Countless news stories from the past few weeks have caught the attention of the world’s media, not only for their interest within the marketing industry, but for the impact they will potentially have on a national and international scale. Below I take a look at a brief overview of each story and what it could mean moving forward.
YouTube and Momo
News stories were plagued with the mention of the MOMO challenge last week, that many are now saying is an elaborate hoax to scare parents and their children. Featuring a rather unsettling image, that is in fact a Japanese sculpture created for special effects, MOMO apparently challenges children on platforms such as WhatsApp and YouTube, to carry out dangerous tasks that could harm themselves or others. According to the UK Safer Internet Centre, reports of MOMO are ‘fake news’, but serve to highlight the dangers that social media platforms can present for young children if not properly regulated.
Huawei Mate X – the foldable phone of 2019?
Hot on the heels of Samsung’s own product launch, last week saw the introduction of the Huawei Mate X folding phone to rival the Samsung Galaxy Fold. Boasting an eight-inch flexible screen, which folds around the outside of the phone, the phone itself will set consumers back £1,995 when it is released later on this year. Where it differs from it’s Samsung rival is that the screen is on the outside of the fold, whereas its competitor opens like a book, with the screen on the inside, and a second screen to reflect a traditional phone.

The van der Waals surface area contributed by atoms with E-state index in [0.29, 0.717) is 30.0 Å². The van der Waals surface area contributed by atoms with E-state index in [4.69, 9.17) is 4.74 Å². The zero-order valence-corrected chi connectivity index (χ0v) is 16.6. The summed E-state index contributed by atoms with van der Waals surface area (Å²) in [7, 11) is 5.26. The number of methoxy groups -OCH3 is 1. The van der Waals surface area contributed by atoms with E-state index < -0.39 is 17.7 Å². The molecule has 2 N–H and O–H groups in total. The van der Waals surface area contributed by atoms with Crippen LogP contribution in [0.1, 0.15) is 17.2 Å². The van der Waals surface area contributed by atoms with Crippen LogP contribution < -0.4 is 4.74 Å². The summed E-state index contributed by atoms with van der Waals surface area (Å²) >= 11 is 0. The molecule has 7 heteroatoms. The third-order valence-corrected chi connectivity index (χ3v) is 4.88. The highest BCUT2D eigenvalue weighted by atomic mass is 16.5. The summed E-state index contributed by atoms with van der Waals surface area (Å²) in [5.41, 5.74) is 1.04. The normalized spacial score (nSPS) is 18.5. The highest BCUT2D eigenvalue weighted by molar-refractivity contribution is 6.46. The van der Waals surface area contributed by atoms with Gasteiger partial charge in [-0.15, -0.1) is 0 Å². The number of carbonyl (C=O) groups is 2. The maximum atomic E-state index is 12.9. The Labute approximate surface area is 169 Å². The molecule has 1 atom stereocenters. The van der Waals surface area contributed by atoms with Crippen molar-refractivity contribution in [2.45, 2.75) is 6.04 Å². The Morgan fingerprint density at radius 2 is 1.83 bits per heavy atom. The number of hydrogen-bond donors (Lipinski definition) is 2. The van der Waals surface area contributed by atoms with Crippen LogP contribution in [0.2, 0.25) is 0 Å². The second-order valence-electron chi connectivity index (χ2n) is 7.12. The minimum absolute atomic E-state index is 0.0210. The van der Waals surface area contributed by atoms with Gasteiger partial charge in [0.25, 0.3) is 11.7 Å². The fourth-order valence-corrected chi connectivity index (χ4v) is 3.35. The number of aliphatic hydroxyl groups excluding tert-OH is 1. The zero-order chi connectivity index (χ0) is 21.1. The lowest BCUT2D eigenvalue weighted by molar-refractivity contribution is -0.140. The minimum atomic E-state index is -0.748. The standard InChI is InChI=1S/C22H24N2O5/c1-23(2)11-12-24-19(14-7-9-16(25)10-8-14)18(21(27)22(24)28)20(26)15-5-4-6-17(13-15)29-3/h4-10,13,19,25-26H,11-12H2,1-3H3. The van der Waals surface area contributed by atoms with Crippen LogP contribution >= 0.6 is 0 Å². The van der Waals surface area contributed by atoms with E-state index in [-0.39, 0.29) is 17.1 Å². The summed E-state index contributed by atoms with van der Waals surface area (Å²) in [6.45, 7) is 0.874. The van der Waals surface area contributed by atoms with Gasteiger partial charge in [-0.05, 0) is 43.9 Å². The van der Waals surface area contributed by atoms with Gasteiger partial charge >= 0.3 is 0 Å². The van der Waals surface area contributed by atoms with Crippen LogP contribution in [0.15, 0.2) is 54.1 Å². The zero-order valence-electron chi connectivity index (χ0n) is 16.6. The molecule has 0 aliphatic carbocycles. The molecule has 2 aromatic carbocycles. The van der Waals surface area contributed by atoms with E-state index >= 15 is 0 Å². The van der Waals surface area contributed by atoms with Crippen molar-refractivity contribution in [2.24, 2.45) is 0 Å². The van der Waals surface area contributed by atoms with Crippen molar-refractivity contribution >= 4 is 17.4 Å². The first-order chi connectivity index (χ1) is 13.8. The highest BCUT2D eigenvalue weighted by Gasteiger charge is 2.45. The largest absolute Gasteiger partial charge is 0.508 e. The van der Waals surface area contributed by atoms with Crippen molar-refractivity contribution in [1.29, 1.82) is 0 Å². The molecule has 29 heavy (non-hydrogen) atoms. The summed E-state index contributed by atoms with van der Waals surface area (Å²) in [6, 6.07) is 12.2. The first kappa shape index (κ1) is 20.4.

Cadbury’s white crème egg challenge
With £10,000 up for grabs, Cadbury’s has once again launched their white Crème Egg hunt. Running until 21st April, consumers can win a prize for anything between £50 to top prize of £10,000 by finding 1 of 800 white eggs out there. To further promote the hunt, Cadbury’s has team up with a number of well-known companies, such as Booking.com and Benefit makeup, who have themselves dropped clues and hints as to where to find the elusive eggs, whilst of course, promoting their own brand.
Australia to introduce emojis on number plates
Emojis have dominated communication platforms over the past decade, moving from what was once considered a rather formal way of communicating amongst friends, to now being used by some of the largest companies within their marketing strategy to engage with customers more effectively. Australia has taken the love for emojis that once step further, and will soon be allowing drivers to personalise their car license plates with one of five emojis up for grabs. Do you think the rest of the world will follow suit? Only time will tell, but as more and more emojis are added each month, it looks as though they will be used for many more years to come.
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